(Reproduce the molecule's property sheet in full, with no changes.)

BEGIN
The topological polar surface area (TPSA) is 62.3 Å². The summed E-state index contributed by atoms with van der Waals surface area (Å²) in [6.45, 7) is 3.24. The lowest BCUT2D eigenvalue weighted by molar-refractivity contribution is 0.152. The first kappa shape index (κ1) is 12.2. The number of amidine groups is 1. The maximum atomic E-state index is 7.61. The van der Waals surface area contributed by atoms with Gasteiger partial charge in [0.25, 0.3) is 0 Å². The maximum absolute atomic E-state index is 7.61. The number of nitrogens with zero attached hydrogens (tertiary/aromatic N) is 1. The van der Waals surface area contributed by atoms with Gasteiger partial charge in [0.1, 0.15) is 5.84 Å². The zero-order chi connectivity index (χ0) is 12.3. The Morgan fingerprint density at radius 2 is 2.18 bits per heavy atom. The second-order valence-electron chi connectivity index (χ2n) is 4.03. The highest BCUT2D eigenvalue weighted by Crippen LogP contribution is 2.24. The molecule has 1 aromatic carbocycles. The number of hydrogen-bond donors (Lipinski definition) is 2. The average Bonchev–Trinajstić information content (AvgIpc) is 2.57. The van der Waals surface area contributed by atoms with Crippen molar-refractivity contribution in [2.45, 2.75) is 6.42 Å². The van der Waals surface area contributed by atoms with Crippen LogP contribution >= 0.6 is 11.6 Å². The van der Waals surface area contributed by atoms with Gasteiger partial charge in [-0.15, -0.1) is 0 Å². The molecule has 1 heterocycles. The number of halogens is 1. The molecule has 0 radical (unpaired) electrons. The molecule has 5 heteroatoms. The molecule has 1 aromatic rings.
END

The topological polar surface area (TPSA) is 62.3 Å². The summed E-state index contributed by atoms with van der Waals surface area (Å²) in [6.45, 7) is 3.24. The lowest BCUT2D eigenvalue weighted by molar-refractivity contribution is 0.152. The first kappa shape index (κ1) is 12.2. The number of amidine groups is 1. The maximum atomic E-state index is 7.61. The van der Waals surface area contributed by atoms with Gasteiger partial charge in [0.25, 0.3) is 0 Å². The maximum absolute atomic E-state index is 7.61. The number of nitrogens with zero attached hydrogens (tertiary/aromatic N) is 1. The van der Waals surface area contributed by atoms with Gasteiger partial charge in [0.1, 0.15) is 5.84 Å². The zero-order chi connectivity index (χ0) is 12.3. The Morgan fingerprint density at radius 2 is 2.18 bits per heavy atom. The second-order valence-electron chi connectivity index (χ2n) is 4.03. The highest BCUT2D eigenvalue weighted by Crippen LogP contribution is 2.24. The molecule has 1 aromatic carbocycles. The number of hydrogen-bond donors (Lipinski definition) is 2. The average Bonchev–Trinajstić information content (AvgIpc) is 2.57. The van der Waals surface area contributed by atoms with Crippen molar-refractivity contribution in [2.45, 2.75) is 6.42 Å². The van der Waals surface area contributed by atoms with Crippen LogP contribution >= 0.6 is 11.6 Å². The van der Waals surface area contributed by atoms with Gasteiger partial charge in [-0.15, -0.1) is 0 Å². The molecule has 1 heterocycles. The number of halogens is 1. The molecule has 0 radical (unpaired) electrons. The molecule has 5 heteroatoms. The molecule has 1 aromatic rings.